It’s not as flashy as $1,200 arriving in your bank account, but the protections afforded by the Families First Coronavirus Relief Act (FFCRA) are arguably even more important. The second piece of coronavirus legislation that was signed into law created new rights to paid sick leave and family medical leave and made coronavirus testing free to individuals, among other provisions.
The Department of Labor created a printable Families First Coronavirus Relief Act poster that summarizes the workplace provisions of the law, but on the off chance you haven’t been to your workplace since, oh, March, you might not know your rights. Here’s what the law says about what workers are entitled to during the pandemic.
Where do you have to work to be eligible for paid leave under the FFCRA?
Private employers with fewer than 500 employees and certain public employers are required to provide up to two weeks of paid sick leave for their workers. Healthcare providers and emergency responders do not receive these protections.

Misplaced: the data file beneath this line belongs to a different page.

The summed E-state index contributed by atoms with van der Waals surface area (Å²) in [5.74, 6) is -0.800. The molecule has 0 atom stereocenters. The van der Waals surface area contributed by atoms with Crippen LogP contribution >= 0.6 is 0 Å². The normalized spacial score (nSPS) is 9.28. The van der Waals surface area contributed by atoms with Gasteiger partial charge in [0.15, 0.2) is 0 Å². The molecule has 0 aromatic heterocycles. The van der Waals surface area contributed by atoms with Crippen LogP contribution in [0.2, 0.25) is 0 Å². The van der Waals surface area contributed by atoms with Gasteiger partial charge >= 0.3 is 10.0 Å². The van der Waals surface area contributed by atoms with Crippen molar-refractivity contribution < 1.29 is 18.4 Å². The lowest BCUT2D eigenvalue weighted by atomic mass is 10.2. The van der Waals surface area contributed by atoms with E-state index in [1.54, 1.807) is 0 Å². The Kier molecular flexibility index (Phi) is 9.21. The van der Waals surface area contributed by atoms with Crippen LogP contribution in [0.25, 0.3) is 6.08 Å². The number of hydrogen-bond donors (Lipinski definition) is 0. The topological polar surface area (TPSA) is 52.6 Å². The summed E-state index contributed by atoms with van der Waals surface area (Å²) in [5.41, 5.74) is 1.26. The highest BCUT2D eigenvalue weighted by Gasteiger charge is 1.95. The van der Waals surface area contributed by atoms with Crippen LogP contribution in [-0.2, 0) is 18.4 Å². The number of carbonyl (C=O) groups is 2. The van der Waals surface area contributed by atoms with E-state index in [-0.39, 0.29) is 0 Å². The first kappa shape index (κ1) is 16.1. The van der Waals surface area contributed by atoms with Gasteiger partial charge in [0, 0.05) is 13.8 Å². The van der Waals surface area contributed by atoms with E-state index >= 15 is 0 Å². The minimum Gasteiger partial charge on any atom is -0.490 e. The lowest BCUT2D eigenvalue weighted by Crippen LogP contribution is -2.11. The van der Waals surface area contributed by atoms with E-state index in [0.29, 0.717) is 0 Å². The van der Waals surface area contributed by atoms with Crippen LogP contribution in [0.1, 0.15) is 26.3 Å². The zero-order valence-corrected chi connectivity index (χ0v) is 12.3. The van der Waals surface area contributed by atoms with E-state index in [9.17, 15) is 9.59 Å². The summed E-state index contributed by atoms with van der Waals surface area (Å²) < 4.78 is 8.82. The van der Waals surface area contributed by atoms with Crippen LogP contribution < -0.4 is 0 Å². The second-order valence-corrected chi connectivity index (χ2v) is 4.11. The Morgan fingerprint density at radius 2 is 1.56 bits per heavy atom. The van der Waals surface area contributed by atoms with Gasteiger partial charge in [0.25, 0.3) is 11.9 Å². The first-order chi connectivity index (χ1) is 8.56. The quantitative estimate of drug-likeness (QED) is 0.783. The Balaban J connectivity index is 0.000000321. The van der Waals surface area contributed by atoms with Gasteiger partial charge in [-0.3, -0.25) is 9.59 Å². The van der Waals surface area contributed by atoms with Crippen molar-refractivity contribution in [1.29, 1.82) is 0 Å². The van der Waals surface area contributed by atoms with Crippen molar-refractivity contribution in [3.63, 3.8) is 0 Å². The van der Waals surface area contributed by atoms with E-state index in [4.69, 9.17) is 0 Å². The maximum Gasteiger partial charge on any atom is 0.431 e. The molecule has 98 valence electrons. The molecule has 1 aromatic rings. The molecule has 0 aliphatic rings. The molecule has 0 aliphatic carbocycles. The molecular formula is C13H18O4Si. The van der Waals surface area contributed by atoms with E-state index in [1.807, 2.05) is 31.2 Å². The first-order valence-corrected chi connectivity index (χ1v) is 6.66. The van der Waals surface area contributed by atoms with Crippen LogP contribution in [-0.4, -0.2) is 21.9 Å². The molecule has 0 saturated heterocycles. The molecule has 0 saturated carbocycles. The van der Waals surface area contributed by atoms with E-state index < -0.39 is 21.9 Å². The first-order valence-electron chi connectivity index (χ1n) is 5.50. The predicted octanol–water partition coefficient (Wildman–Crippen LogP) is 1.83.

Which workers are eligible for paid sick leave?
Eligible workers are those subject to a COVID-19 quarantine or isolation order, those who’ve been advised by a health care provider to self-quarantine because of COVID-19, and those who have symptoms and are seeking a medical diagnosis.
How much is the sick leave stipulated by the FFCRA?
The amount these workers receive is based on 80 hours of pay for full-time workers or the two-week equivalent for part-time workers. It is capped at $511 per day and $5,110 in total.
Which workers are eligible for paid family leave?
Employees who have to miss work to care for someone subject to a COVID-19 quarantine or isolation order are eligible for 2/3 of their normal pay. The cap here is even lower, up to $200 daily and $2,000 total.
Employees who are out of work to care for a kid whose school or child care center is closed due to COVID-19 can receive up to 12 weeks of paid sick leave and expanded family and medical leave paid at 2/3 of the normal rate, up to $200 a day and $12,000 in total. The first ten days can, however, be unpaid.
And if an employee has already taken 12 weeks of leave under the Family and Medical Leave Act in the previous year, they are only eligible for two weeks of Emergency Paid Sick leave.
When do these rules expire?
Barring congressional action to extend the law as the pandemic worsens around the country, the additional paid leave provided for by the FFCRA expires on December 31, 2020.
If you feel that you have not been afforded these rights, you can call the Department of Labor Wage and Hour Division at 1-855-487-9243 or go to dol.gov/agencies/whd.